AFRICAN LAME SICKNESS. [Newspaper Article] — The Essendon Gazette and Keilor, Bulla and Broadmeadows Reporter — 26 February 1914
AFRICAN .LAME SICKNESS. An-investigation of the,.South Afri can odisease knoivn as- lamziekte, or lame-sickness, suggests that it is; duo to .a special plant poison that is gen erated under abnormal conditions in grasses or other plants that are nor mally, .harmless. Its development seeims to be associated with unusual weather and soil experiences, of which summer drought is impoftant. Through such conditions wilting would favour the formation of the poison, and. this givres explanation for the onommon be lief that the disease jisuits fronent ing wilted plants.
APPLE RECIPES [Newspaper Article] — The Essendon Gazette and Keilor, Bulla and Broadmeadows Reporter — 26 February 1914
APPLE RECIPES The ap le is. by reason of ito good keI fog qualities. one of the most valuable fruits grown- in this country.. Wero it riot for the rapple we should he practically destitute of fresh, fruit for-cooking pur poses during the winter months, although many tlhings.imay obe obtained which have heen itreorred. A native of Britain, the apple is culti rated, with great sucess in many parts of the Empire, especially in Tasmania and Canada. and by the time our supplies are exhausted tle Colonial supplies come in: hence their cheapuess. As a food the aplple pososs?e v'aluaile properties, and Its medicinal value can not be over-stimated. Evidentlt this lat ter fact was well known to our ancestors,. some of whorm ie ust have oriiunated the saying that "an apltle :s day keeps the doctor away." Another important Ipoit to be remem bered is that ;s ia general role appl?t are hon sisp as to he 'ithin the reach tsf alt households. I, hosever much they may ha to study the economical side ...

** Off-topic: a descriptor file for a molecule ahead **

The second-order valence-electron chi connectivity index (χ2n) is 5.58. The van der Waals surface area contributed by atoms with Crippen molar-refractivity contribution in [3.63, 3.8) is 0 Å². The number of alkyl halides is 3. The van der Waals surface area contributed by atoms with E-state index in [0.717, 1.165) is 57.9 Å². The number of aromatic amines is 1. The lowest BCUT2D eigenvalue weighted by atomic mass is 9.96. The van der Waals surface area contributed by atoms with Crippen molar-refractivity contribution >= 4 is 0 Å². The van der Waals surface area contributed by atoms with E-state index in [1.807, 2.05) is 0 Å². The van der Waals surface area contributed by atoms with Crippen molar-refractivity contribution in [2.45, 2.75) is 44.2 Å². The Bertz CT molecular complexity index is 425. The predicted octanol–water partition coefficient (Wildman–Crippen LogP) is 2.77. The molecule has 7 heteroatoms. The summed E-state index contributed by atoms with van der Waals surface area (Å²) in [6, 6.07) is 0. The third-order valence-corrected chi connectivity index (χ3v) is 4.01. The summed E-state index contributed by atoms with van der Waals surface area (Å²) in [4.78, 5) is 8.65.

HUNTING ELEPHANTS. PERILS OF THE PURSUIT. [Newspaper Article] — The Essendon Gazette and Keilor, Bulla and Broadmeadows Reporter — 26 February 1914